Merkel's party ousts close ally of chancellor from top post

A close ally of Chancellor Angela Merkel was ousted Tuesday as head of her conservative bloc's parliamentary group, a surprise defeat that dealt a blow to the longtime German leader's authority in her own ranks.

Volker Kauder, who had led the parliamentary group of Merkel's Union bloc since she became chancellor in 2005, was defeated by Ralph Brinkhaus — a budget policy expert who until now has been one of his deputies.

Kauder, who had Merkel's support, had been widely expected to prevail in Tuesday's vote of lawmakers from Merkel's Christian Democratic Union and its Bavaria-only sister party, the Christian Social Union. But he was defeated by a 125-112 margin, with two abstentions.

The vote followed a wobbly start to Merkel's fourth government, a coalition of the Union and the center-left Social Democrats, which has squabbled persistently since it took office in March. It came a year after the conservative parties lost significant support in an election that saw the far-right Alternative for Germany enter parliament.

The 50-year-old Brinkhaus, who isn't well-known to most Germans, was the first challenger Kauder had faced since taking office 13 years ago.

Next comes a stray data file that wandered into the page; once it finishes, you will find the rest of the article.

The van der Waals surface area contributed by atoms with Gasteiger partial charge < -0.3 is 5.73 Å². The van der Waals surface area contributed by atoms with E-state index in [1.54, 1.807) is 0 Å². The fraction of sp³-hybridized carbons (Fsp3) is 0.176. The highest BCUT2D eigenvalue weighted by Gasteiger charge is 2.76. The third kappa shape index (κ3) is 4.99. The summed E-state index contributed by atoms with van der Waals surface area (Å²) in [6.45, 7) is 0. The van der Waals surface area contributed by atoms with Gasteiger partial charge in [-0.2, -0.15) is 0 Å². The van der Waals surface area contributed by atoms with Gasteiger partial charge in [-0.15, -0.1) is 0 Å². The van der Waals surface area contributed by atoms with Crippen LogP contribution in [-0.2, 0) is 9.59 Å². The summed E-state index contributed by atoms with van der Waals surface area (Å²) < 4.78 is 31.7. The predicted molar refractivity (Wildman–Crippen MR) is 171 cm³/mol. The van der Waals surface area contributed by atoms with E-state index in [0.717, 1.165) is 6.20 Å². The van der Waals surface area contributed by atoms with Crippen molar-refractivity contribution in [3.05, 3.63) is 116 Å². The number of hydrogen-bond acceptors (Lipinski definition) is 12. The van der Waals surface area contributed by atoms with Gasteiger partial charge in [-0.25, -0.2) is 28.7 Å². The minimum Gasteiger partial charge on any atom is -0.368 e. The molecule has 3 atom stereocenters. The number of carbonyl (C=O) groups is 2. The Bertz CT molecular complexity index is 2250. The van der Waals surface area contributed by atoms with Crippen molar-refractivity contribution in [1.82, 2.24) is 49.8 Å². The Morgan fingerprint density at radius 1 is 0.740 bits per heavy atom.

He hasn't suggested any significant policy changes, and has stressed that his candidacy wasn't directed against Merkel but was for the "independence" of the parliamentary group. After Tuesday's vote, he said it's important to "get to work quickly."

The vote comes just as the government tries to get past an embarrassing two-week argument over the future of Germany's domestic intelligence chief, whom coalition leaders eventually agreed to move to a job at the Interior Ministry after had he appeared to downplay far-right violence against migrants.

Merkel said Monday that she regrets how that dispute was handled, and said the government had been "too preoccupied with ourselves in recent months."

This is largely expected to be Merkel's final term, though the chancellor hasn't yet set out her future plans.

In a step acknowledging pressures for renewal, Merkel earlier this year made a popular state governor, Annegret Kramp-Karrenbauer, her party's new general secretary. She also chose Jens Spahn, an ambitious young conservative and sometime critic, as her new health minister.